Wall-scaling windows and colorful leaves invite visitors to take a seat and stay awhile. Located on Highway 31, the Library in the Forest is an urban oasis where anyone can get lost in their imagination or relive history. The public library has thousands of books for visitors to choose from as well as multiple events throughout the week for people of all ages to attend, including 3D printing classes, children’s story times and family yoga.

Klingler’s Café
It’s almost like you’ve jumped the pond and been transported to the world’s oldest region as soon as you enter Klingler’s Café. This local breakfast and lunch restaurant carries European bakery items in addition to their full menu that offers a twist on classic breakfast items. From big breakfast platters and buttery grits bowls to fluffy pancakes and omelets, the small business is packed every time you walk in.

Wald Park
Beautiful afternoons beckon for you, family, and friends to enjoy your time outside, and Wald Park’s facilities allow for all types of activities: playgrounds, baseball fields, a swimming pool and a giant walking loop. With something for everyone to do, it’s easy to get out and get active together.

Shades Crest Road
The best views (and sunsets!) of Birmingham are seen while driving along the top of Red Mountain on Shades Crest Road. In addition to seeing the bustling life below in the valley, you can see the Birmingham terrain go on for miles as the hills roll on out of sight. If you want somewhere to stop and admire the view, try Vestavia Hills Baptist Church to embrace the full ambience.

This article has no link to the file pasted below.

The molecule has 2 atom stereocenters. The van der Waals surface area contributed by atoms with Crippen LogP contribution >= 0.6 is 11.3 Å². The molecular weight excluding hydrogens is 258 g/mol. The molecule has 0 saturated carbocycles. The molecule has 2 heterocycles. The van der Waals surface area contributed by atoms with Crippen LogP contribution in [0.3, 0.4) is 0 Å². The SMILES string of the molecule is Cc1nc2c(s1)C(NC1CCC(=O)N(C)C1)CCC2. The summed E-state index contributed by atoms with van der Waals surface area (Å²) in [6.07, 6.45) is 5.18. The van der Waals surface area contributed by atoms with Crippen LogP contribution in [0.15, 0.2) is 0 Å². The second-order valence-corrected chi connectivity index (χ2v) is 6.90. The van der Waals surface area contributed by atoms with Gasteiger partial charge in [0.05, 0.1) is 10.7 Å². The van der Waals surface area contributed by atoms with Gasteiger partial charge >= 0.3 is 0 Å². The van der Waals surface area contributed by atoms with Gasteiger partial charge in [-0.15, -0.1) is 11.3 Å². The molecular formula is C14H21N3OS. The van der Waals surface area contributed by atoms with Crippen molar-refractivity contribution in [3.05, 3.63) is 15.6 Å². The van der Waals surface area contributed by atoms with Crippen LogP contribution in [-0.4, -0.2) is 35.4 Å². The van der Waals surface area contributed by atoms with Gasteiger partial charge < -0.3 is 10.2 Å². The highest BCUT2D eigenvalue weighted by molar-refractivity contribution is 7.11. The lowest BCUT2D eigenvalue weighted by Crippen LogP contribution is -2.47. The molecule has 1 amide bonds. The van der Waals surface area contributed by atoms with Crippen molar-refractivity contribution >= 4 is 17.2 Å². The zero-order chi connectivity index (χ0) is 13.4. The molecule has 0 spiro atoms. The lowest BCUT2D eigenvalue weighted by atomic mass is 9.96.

Keeping the Creativity

Madison Whitehead, founder of Keeping the Creativity

Have you ever felt like your creative freedom is stifled by your work environment? That you have no time for creativity in your work because you are constantly managing and maintaining your business?

One emerging business owner successfully crafted a solution.

Madison Whiteneck is the mastermind behind Keeping the Creativity, a business that manages busy work for companies so business owners can get work on what matters. They can get back to creativity.